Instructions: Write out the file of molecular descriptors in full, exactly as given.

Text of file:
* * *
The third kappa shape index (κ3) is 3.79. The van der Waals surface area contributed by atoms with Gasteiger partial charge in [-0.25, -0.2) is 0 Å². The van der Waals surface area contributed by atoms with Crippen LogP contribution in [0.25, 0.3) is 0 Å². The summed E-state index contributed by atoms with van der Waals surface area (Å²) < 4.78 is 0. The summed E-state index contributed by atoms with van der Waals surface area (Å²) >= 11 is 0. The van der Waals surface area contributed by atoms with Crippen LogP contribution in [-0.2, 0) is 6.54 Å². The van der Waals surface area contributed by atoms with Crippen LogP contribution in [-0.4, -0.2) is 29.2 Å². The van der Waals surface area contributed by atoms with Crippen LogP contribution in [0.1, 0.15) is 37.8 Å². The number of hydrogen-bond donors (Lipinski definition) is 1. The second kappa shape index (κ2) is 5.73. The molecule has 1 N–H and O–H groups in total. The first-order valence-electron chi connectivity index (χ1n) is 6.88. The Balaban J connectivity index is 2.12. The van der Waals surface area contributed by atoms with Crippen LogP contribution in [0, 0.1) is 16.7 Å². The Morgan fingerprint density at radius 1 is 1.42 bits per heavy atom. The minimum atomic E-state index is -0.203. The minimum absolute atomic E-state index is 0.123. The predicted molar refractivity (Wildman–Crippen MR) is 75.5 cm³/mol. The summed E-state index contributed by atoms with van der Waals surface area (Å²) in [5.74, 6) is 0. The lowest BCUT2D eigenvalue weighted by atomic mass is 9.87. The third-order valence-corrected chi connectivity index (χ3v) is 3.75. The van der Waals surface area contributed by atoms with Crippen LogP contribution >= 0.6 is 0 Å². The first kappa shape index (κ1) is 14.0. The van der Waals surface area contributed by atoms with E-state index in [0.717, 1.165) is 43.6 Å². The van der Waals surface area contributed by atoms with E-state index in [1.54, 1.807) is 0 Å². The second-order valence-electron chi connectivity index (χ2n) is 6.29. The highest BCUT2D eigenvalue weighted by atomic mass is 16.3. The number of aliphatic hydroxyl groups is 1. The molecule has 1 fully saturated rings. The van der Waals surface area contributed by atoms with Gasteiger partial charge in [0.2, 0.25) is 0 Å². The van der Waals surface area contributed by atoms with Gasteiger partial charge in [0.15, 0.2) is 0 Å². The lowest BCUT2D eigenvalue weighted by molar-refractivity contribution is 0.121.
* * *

The third kappa shape index (κ3) is 3.79. The van der Waals surface area contributed by atoms with Gasteiger partial charge in [-0.25, -0.2) is 0 Å². The van der Waals surface area contributed by atoms with Crippen LogP contribution in [0.25, 0.3) is 0 Å². The summed E-state index contributed by atoms with van der Waals surface area (Å²) < 4.78 is 0. The summed E-state index contributed by atoms with van der Waals surface area (Å²) >= 11 is 0. The van der Waals surface area contributed by atoms with Crippen LogP contribution in [-0.2, 0) is 6.54 Å². The van der Waals surface area contributed by atoms with Crippen LogP contribution in [-0.4, -0.2) is 29.2 Å². The van der Waals surface area contributed by atoms with Crippen LogP contribution in [0.1, 0.15) is 37.8 Å². The number of hydrogen-bond donors (Lipinski definition) is 1. The second kappa shape index (κ2) is 5.73. The molecule has 1 N–H and O–H groups in total. The first-order valence-electron chi connectivity index (χ1n) is 6.88. The Balaban J connectivity index is 2.12. The van der Waals surface area contributed by atoms with Crippen LogP contribution in [0, 0.1) is 16.7 Å². The Morgan fingerprint density at radius 1 is 1.42 bits per heavy atom. The minimum atomic E-state index is -0.203. The minimum absolute atomic E-state index is 0.123. The predicted molar refractivity (Wildman–Crippen MR) is 75.5 cm³/mol. The summed E-state index contributed by atoms with van der Waals surface area (Å²) in [5.74, 6) is 0. The lowest BCUT2D eigenvalue weighted by atomic mass is 9.87. The third-order valence-corrected chi connectivity index (χ3v) is 3.75. The van der Waals surface area contributed by atoms with Crippen LogP contribution >= 0.6 is 0 Å². The first kappa shape index (κ1) is 14.0. The van der Waals surface area contributed by atoms with E-state index in [0.717, 1.165) is 43.6 Å². The van der Waals surface area contributed by atoms with E-state index in [1.54, 1.807) is 0 Å². The second-order valence-electron chi connectivity index (χ2n) is 6.29. The highest BCUT2D eigenvalue weighted by atomic mass is 16.3. The number of aliphatic hydroxyl groups is 1. The molecule has 1 fully saturated rings. The van der Waals surface area contributed by atoms with Gasteiger partial charge in [0.2, 0.25) is 0 Å². The van der Waals surface area contributed by atoms with Gasteiger partial charge in [0.15, 0.2) is 0 Å². The lowest BCUT2D eigenvalue weighted by molar-refractivity contribution is 0.121.